South African doctors should remember that they don’t live in a vacuum but in a society in which there is much suffering. They should think back to why they became doctors and serve their fellow human beings with love, kindness, compassion and mercy, “remembering that the dignity of man is foremost”.
This was the impassioned message of Dr Imtiaz Sooliman, founder of the much-loved disaster-response organisation, Gift of the Givers, in a recent address he delivered at Stellenbosch University’s Faculty of Medicine and Health Sciences.
In his speech, entitled Active Citizenry – the Door to South Africa’s Success, Sooliman called on South African medical professionals to carefully consider how they approach their work, and to serve all people, regardless of their circumstances, with respect, kindness and compassion.
Recalling the origins of his organisation, Sooliman described how he met a Sufi during a trip to Turkey around 30 years ago. This spiritual leader instructed him to establish an organisation that unconditionally “serves people of all races, religions, colours, classes, cultures, from all geographical locations, and of any political affiliation”.
Since then, Gift of the Givers has implemented more than 20 different categories of projects, and delivered more than R4,5 billion in aid in 45 countries. It has helped in floods, droughts, wars, fires, earthquakes, and also played a major role in South Africa’s response to Covid-19.
Sooliman said doctors in South Africa “need to understand the suffering of people. We forget about emotion, about the touch, the soft voice.
“We must remember human dignity in our profession. We deal with suffering – people with no homes, people with no food. How are we attuned to that dignity?”
He described how, in the aftermath of Covid-19, he handed a food parcel to a mother in the Eastern Cape. “She takes the parcel and says, ‘thank you very much’. She says, ‘talk to my children, they will tell you the taste of every plant. For the last three months, we have survived eating plants.'”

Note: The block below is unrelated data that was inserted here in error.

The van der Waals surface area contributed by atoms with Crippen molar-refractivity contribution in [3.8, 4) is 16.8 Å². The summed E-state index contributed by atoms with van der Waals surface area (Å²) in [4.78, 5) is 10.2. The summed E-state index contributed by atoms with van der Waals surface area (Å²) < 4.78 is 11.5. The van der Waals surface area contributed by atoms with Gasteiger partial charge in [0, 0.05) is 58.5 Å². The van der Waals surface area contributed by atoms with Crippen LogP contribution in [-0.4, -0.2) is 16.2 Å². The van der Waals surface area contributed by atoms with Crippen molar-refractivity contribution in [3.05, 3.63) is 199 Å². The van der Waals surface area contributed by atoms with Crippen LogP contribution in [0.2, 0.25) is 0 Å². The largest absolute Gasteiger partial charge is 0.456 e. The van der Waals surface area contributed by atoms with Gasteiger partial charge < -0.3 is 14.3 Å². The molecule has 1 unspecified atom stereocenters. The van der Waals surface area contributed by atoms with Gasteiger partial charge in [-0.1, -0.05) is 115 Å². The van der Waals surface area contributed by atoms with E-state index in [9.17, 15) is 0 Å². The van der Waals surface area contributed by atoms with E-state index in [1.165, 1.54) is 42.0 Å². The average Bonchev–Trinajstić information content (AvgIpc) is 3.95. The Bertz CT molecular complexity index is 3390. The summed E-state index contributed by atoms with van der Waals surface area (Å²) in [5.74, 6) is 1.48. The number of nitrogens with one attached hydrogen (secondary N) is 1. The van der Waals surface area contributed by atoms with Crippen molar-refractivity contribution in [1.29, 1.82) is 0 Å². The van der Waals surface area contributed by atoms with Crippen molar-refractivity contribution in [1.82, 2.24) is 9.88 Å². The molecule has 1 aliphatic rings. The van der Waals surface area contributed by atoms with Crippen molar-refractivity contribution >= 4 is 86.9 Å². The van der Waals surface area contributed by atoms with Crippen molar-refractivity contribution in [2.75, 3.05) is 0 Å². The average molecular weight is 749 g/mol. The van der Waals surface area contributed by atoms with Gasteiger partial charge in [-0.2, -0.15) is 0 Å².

He also told the story of a child coming into a soup kitchen. The child was malnourished and had no shirt, jersey or shoes – despite it being winter. The child asked if he didn’t eat much if he could take some food to his family at home who haven’t eaten in days.
“Children are forced to become adults,” said Sooliman. “The people of our country have gone through great difficulty. We have an obligation to help those who don’t have support. We must be careful, because when you go out as a medical person, you are God himself to these people. We cannot betray their trust.
He asked doctors how much they value their responsibility and how serious they are about the ethical considerations of their work. “Dignity is important in every step of our existence in South Africa. Wipe the tear of a grieving child, caress the head of an orphan, say words of good counsel to a widow. These things are free.”
Paying warm tribute to the Gift of the Givers teams who travel the world providing disaster relief, Sooliman stressed how much can be achieved when people commit themselves to a cause. “During disasters, some organisations provide food, some provide blankets, some tents, others medicine. We South Africans are the only ones who do all of these at the same time. In Somalia, in three hours, we set up an entire hospital with ICU, oxygen, theatre, gynae, paediatrics, CT scan, ultrasound and everything else. This is the skill of the people who train in our schools, hospitals and universities. We can be very proud as a country.”
While South Africa has challenges, it is up to all citizens to help fix them. “We survived floods, Covid-19, the civil unrest in KwaZulu-Natal and stage six loadshedding!
“This country doesn’t belong to the government, it belongs to me, you, and 65 million South Africans. When we take ownership, we start fixing things ourselves. We hold hands and contribute to the good together.”